Boating and navigation

These days, boats carry electronics for various purposes. The most important means of communication used in boating is a marine VHF radiotelephone. The piece of equipment is particularly important when it comes to safety issues. A marine VHF radiotelephone enables communication between a boat and maritime rescues services or another boat even when mobile phones have no reception.

The maritime VHF system is international and is generally operated with the same rules and principles all over the world. Using a maritime VHF radiotelephone requires a radio licence and a personal certificate of competence.

In recreational boating, acquiring a maritime VHF radiotelephone is optional, but on most vessels engaged in professional maritime transport the device is mandatory. Despite being optional, having a maritime VHF radiotelephone involves certain obligations, as is the case with all safety equipment.

Distress and safety service at sea and Lake Saimaa

Finland has a maritime VHF distress and safety service with continuous watch keeping. The service is operated in the Finnish sea areas and in the Lake Saimaa region. The Finnish Border Guard's Maritime Rescue Coordination Centre (MRCC) and Sub-Centre (MRSC) in Turku and Helsinki operate the service in Finland's sea areas through their base stations on the coast.

The maritime VHF channel 70 (DSC) and channel 16 (voice-only) are monitored 24 hours a day, year round. In addition, the Finnish Transport Agency has a safety radio network, operating in sea areas and the Lake Saimaa region. In the areas, FTA monitors distress, safety and calling channels and its own working channels. These coastal radio networks operated by the authorities have their own statutory duties.

Communications range

In addition to safety communication, a maritime VHF radiotelephone can also be used for other radiocommunications, such as communicating with another boat. On the high seas, the typical range between two boats is approximately 10 to 15 nautical miles when using fixed maritime VHF radiotelephones. The communications range depends on many factors, such as antenna height.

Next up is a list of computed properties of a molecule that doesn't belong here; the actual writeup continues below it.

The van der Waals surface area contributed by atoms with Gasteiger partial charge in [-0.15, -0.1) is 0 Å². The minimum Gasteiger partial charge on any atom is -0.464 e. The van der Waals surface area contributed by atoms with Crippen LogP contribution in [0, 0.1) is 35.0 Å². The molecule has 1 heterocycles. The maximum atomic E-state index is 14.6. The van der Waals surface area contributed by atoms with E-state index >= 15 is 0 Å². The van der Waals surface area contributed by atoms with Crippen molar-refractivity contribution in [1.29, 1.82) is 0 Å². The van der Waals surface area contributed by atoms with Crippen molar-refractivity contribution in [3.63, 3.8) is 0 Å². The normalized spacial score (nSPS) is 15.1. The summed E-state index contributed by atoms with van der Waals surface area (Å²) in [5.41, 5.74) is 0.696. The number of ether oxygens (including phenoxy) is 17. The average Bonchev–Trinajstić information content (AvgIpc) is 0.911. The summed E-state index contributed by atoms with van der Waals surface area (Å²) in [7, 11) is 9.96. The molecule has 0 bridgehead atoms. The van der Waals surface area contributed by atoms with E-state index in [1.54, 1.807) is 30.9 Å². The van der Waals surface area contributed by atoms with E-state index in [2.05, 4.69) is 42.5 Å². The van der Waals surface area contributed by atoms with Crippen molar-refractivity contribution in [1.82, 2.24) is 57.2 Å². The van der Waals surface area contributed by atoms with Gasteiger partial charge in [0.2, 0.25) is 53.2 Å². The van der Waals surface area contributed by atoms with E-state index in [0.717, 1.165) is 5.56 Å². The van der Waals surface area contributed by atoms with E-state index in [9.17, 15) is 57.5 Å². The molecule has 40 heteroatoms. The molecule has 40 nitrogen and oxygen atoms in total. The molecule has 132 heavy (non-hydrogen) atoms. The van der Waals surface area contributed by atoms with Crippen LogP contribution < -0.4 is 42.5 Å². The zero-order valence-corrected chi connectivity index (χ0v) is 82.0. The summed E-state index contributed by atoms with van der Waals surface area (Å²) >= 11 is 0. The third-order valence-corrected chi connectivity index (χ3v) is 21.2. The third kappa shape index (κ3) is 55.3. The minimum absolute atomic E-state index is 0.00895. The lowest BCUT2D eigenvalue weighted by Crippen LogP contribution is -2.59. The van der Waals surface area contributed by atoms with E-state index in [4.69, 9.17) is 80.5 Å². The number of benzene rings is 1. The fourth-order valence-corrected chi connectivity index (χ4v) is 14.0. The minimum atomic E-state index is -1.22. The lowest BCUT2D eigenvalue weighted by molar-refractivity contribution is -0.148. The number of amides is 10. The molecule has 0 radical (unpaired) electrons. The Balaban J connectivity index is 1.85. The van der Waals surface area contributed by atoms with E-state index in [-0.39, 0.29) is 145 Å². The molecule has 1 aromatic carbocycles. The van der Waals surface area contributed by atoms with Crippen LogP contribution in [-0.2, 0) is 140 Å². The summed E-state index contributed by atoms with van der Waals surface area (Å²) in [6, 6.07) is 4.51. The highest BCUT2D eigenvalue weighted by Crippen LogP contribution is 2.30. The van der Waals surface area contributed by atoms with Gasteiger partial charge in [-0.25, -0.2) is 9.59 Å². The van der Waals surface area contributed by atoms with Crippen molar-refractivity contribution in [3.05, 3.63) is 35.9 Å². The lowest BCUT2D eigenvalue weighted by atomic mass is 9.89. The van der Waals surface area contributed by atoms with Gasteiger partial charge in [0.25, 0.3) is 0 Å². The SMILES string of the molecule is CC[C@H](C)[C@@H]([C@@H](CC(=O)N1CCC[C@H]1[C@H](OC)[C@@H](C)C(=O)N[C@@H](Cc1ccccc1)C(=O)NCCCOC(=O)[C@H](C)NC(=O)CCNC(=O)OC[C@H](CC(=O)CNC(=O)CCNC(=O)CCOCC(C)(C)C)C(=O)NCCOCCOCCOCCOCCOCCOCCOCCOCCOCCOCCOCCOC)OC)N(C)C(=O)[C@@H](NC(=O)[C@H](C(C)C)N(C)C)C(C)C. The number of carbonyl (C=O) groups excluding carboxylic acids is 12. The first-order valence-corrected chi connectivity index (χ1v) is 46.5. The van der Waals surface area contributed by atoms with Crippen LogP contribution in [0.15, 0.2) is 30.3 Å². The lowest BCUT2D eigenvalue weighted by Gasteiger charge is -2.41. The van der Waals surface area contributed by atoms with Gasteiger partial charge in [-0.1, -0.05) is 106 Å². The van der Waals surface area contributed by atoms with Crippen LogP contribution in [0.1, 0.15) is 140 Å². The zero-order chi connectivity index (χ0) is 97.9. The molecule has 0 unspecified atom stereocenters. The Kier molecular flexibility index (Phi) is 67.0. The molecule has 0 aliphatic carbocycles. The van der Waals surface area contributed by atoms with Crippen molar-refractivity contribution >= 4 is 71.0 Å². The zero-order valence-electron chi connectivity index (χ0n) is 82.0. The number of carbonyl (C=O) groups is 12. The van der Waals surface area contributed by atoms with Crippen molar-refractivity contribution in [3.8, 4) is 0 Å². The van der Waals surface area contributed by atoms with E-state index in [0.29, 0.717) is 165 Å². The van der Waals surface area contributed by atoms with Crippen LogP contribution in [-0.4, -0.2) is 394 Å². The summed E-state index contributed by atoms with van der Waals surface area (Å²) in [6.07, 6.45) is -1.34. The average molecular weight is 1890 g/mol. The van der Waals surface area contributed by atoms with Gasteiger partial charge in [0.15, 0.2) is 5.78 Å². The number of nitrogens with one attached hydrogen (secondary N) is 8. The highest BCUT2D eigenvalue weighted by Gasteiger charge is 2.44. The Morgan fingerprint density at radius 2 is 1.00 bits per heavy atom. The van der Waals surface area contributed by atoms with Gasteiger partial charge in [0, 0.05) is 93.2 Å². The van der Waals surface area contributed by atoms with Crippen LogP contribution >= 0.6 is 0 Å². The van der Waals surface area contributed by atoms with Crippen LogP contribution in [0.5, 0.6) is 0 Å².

Direct radio communication between two boats or a boat and a coastal radio station does not require relay base stations. Connections are free of charge. Coastal radio stations can be reached even far away because their receiving antennas are located as high as possible.

Maritime VHF radiotelephone requires radio licence and certificate of competence

The possession and use of a maritime VHF radiotelephone requires a radio licence. In addition, using maritime VHF channels for radiocommunication requires a personal maritime radio certificate. The licence is called a ship station licence.

The certificate for radio operators on pleasure craft is called a Short Range Certificate (SRC). There are also other kinds of maritime radio certificates that entitle the holder to use a wider range of maritime radio frequencies and equipment.

Which to get first: equipment, licence or certificate?

You can buy a maritime VHF radiotelephone before getting the required licence or certificate. You do not need to present your certificates when buying the equipment. You can apply for a ship station licence when you wish. Please note that the licence is granted only after receiving your certificate or after FICORA's register states that you have passed the certificate examination.

Maritime radio examinations

In Finland, FICORA organises all maritime radio examinations and issues the certificates. To get a certificate, you must pass the relevant examination.

Using a maritime VHF radiotelephone on a boat requires a Short Range Certificate (SRC). To prepare for the examination, you can study independently or take a course. FICORA recommends specialist courses.

If you choose to study on your own, you can use FICORA's "Rannikkolaivurin VHF-radioliikenneopas" (Handbook of VHF radio communication for coastal navigators) as learning material. The handbook is available in Finnish and in Swedish. You can order a printed copy of the guide from FICORA. The printed copy is subject to a charge. You can also download an electronic version of the guide, free of charge, on the FICORA website.

Download handbook [pdf, 1 MB](in Finnish)

The examinations always include a pre-examination lecture given by the examiner. During the lecture, you can ask questions, especially if you have studied on your own and find certain matters unclear.